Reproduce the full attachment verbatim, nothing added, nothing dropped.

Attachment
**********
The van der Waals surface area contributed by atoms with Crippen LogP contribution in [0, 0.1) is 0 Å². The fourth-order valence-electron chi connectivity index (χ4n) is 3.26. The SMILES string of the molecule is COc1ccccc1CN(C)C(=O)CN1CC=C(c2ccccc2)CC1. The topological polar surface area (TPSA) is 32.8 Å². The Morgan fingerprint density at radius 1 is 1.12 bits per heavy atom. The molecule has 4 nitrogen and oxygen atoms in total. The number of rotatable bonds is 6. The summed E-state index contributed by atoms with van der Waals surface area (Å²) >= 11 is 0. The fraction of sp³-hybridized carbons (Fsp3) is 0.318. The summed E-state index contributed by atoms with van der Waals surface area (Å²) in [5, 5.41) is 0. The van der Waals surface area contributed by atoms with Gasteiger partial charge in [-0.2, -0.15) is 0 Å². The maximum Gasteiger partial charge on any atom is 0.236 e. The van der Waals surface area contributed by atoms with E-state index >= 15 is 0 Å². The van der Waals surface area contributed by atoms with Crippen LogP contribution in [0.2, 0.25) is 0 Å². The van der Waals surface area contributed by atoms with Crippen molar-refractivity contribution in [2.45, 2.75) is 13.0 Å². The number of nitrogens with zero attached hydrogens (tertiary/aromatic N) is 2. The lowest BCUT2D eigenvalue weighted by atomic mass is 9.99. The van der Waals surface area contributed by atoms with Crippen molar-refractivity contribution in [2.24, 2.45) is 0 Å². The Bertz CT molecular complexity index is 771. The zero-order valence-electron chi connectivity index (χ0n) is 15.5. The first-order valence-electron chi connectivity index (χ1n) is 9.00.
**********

The van der Waals surface area contributed by atoms with Crippen LogP contribution in [0, 0.1) is 0 Å². The fourth-order valence-electron chi connectivity index (χ4n) is 3.26. The SMILES string of the molecule is COc1ccccc1CN(C)C(=O)CN1CC=C(c2ccccc2)CC1. The topological polar surface area (TPSA) is 32.8 Å². The Morgan fingerprint density at radius 1 is 1.12 bits per heavy atom. The molecule has 4 nitrogen and oxygen atoms in total. The number of rotatable bonds is 6. The summed E-state index contributed by atoms with van der Waals surface area (Å²) >= 11 is 0. The fraction of sp³-hybridized carbons (Fsp3) is 0.318. The summed E-state index contributed by atoms with van der Waals surface area (Å²) in [5, 5.41) is 0. The van der Waals surface area contributed by atoms with Gasteiger partial charge in [-0.2, -0.15) is 0 Å². The maximum Gasteiger partial charge on any atom is 0.236 e. The van der Waals surface area contributed by atoms with E-state index >= 15 is 0 Å². The van der Waals surface area contributed by atoms with Crippen LogP contribution in [0.2, 0.25) is 0 Å². The van der Waals surface area contributed by atoms with Crippen molar-refractivity contribution in [2.45, 2.75) is 13.0 Å². The number of nitrogens with zero attached hydrogens (tertiary/aromatic N) is 2. The lowest BCUT2D eigenvalue weighted by atomic mass is 9.99. The van der Waals surface area contributed by atoms with Crippen molar-refractivity contribution in [2.24, 2.45) is 0 Å². The Bertz CT molecular complexity index is 771. The zero-order valence-electron chi connectivity index (χ0n) is 15.5. The first-order valence-electron chi connectivity index (χ1n) is 9.00.